A few weeks ago, I published this shocking revelation in this very column: The Salt Lake Police Department - in its transfer to a new-and-improved building - had neglected us members of the Greater Metropolitan Salt Lake City Police Reporters Press Corps(e), simply known as GMSLCPRPC(e).
Those of us who daily and cheerfully spin tales of murder, rape and robbery felt we had been similarly abused by those who had divvied up floor space in the nice, new police building.This column bemoaned the fact that we were tucked away in a cavelike room just beyond obscurity in a spooky corridor, right across from where brooms and stuff are stored. I complained that the room was not roomy and, furthermore, was devoid of windows.
Wipe away those tears and cry no more, for our new police chief, Mike Chabries, in a serious moment of official weakness, has hearkened to our whining and provided the GMSLCPRPC(e) a real Press Room, just like in the movies.
For those of you who would like to visit, it's on the fourth floor of the new Salt Lake City Public Safety Building (SLCPSB), 315 E. Second South. The press room is sandwiched comfortably between the offices of the Police Labor Union, where one comes to complain about low salaries, and the police chaplain, where one comes to confess.
The new-and-improved press room is slightly larger than the proposed press cave, but at least it's located in a portion of the building inhabited by human (for the most part) beings. More importantly, it has windows, which are convenient to leap from should it ever come to that on a slow news day. Panes of glass were also necessary to my Salt Lake Tribune colleague Mike Carter, who recently acquired a cool Grateful Dead window sticker.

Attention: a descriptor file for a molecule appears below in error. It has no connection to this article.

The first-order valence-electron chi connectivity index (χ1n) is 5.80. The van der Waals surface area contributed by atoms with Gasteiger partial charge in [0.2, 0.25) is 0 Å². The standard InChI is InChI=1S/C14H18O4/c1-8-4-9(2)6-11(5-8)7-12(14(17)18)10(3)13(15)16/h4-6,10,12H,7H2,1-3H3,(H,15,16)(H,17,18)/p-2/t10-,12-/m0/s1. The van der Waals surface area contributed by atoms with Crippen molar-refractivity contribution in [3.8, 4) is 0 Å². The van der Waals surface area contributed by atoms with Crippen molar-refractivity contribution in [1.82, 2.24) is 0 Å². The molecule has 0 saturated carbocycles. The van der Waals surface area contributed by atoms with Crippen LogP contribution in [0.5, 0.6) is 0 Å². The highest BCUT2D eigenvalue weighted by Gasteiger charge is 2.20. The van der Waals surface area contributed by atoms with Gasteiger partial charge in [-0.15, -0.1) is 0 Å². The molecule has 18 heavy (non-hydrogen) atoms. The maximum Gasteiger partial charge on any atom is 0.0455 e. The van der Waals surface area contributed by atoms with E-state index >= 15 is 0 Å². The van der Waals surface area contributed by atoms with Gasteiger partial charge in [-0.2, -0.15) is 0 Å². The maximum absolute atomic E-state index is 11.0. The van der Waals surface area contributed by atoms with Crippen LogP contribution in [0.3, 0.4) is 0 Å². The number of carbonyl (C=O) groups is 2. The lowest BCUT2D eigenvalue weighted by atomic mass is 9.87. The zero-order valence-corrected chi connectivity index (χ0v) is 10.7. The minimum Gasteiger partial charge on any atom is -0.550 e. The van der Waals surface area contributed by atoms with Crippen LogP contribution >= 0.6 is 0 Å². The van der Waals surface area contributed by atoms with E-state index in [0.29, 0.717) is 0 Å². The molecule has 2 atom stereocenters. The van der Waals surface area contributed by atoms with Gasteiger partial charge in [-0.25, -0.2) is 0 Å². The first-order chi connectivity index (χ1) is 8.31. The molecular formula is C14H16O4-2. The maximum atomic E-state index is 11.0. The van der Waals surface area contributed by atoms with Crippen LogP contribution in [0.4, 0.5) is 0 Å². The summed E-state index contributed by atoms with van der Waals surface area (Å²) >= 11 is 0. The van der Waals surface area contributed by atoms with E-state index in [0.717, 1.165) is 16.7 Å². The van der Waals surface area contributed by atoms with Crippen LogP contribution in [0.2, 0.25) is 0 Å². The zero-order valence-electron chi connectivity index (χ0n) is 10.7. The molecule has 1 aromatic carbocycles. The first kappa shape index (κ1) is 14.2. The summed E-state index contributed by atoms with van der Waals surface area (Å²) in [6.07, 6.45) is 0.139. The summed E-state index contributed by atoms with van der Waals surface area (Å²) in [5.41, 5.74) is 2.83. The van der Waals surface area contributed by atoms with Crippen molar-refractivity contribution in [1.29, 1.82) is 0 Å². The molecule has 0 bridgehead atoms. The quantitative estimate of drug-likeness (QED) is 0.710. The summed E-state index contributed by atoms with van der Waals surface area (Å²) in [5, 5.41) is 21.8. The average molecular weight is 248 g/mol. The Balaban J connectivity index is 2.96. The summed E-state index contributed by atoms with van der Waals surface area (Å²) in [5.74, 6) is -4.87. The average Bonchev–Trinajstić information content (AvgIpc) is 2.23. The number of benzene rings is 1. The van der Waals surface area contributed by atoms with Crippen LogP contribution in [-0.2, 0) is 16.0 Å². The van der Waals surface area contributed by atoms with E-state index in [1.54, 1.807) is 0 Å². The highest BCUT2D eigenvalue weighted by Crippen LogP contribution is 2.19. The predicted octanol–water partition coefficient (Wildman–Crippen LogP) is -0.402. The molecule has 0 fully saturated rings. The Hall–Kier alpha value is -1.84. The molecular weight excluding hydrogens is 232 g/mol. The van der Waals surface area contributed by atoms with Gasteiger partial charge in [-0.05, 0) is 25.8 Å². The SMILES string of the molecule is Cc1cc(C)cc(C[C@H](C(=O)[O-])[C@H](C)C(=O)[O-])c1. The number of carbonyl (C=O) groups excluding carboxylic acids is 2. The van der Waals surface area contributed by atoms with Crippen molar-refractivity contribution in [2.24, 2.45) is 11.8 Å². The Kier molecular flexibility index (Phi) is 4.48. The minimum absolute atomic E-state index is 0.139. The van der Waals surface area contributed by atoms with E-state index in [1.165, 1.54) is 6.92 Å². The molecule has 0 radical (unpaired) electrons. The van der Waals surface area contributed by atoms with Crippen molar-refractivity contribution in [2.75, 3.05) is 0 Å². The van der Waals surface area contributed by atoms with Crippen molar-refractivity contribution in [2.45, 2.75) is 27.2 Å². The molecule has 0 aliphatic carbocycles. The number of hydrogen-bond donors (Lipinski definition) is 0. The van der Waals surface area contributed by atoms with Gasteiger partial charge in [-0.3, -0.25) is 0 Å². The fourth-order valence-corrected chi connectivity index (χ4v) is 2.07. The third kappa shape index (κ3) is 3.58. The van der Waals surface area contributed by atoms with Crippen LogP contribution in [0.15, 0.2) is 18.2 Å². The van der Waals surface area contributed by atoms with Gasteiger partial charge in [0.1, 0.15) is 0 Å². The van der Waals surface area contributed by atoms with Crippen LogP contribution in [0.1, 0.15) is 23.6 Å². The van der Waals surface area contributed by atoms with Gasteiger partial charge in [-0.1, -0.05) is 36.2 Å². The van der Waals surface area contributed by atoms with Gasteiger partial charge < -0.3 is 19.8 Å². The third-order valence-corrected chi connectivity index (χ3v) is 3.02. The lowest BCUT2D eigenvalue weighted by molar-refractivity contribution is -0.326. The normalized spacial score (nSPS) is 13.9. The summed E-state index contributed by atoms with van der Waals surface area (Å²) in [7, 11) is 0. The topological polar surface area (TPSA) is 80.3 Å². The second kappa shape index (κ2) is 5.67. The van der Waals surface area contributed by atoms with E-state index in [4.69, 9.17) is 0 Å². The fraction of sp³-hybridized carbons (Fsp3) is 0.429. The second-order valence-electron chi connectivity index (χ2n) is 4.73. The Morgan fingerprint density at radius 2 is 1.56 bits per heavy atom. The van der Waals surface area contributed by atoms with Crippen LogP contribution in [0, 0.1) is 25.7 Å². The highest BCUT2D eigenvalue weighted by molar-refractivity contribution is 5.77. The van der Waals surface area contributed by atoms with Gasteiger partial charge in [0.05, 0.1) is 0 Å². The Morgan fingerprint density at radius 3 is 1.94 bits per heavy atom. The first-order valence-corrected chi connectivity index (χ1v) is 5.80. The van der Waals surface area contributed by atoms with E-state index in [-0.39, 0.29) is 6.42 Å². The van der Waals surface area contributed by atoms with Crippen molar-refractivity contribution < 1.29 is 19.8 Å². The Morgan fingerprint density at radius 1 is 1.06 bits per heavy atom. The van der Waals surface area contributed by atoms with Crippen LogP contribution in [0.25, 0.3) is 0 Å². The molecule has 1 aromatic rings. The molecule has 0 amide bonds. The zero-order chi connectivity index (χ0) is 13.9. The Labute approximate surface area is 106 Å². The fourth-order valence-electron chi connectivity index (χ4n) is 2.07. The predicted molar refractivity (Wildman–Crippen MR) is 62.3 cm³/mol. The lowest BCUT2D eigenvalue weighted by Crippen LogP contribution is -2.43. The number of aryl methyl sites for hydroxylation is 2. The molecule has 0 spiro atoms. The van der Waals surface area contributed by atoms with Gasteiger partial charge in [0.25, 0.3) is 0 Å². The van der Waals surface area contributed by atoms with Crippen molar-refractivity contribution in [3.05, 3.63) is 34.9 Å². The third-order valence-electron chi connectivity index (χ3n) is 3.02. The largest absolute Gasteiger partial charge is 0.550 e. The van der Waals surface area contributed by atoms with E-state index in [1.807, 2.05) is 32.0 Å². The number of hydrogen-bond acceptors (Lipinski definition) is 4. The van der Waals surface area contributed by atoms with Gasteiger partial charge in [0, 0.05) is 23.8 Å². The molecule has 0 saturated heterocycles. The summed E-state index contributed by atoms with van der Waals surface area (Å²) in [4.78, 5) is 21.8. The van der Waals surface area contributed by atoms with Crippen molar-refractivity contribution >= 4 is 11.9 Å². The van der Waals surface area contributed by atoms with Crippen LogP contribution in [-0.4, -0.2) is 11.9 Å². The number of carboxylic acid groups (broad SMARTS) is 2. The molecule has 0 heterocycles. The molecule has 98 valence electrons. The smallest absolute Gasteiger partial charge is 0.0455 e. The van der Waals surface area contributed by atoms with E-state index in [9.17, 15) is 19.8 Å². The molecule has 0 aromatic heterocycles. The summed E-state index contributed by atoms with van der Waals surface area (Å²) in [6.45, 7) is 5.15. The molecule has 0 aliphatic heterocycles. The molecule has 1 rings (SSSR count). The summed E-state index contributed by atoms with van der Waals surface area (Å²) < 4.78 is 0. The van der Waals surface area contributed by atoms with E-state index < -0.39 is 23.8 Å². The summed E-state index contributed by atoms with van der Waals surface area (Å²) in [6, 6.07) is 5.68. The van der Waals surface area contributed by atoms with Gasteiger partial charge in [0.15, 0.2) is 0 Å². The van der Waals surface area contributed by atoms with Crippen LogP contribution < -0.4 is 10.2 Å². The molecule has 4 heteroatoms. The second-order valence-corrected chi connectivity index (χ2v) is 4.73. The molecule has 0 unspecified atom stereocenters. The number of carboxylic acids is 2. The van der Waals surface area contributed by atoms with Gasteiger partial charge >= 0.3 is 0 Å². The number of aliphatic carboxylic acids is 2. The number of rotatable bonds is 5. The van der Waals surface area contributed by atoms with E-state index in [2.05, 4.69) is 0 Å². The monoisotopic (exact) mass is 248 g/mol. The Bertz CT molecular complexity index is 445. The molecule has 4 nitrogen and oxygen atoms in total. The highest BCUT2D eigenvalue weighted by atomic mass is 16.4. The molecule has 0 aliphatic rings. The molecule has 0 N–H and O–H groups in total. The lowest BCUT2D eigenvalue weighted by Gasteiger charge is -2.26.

With every victory, though, there comes a high price: The small room that was originally to be for the press has been assigned to the "watch commanders," a motley collection of lieutenants upon whom we police reporters depend heavily for news and information.
Human nature what it is, those guys probably aren't going to like us anymore.
However, to demonstrate their love and sincere sorrow for mistreating us, Chabries (pro-nounced "Chief") and company threw a little party for us last week. It was a fun party, even if several of the watch commanders were sulking and sneering in the corner.
There was cake and punch and a framed resolution, signed by Chabries, that read: "WHEREAS the Salt Lake Police Department is very proud of our new home, thrives on excellence, bordering on perfection, (and) made its first major mistake by not acknowledging the press and its needs in our new facility; BE IT HEREBY RESOLVED we officially surrender to the members of the press and hereby dedicate our first official party to them."
This gracious act of good will and diplomacy was appreciated. Of course, it won't stop us from irritating police officers and administrators in our quest for truth, light, justice and a good story.
But we have all vowed to at least spell their names correctly.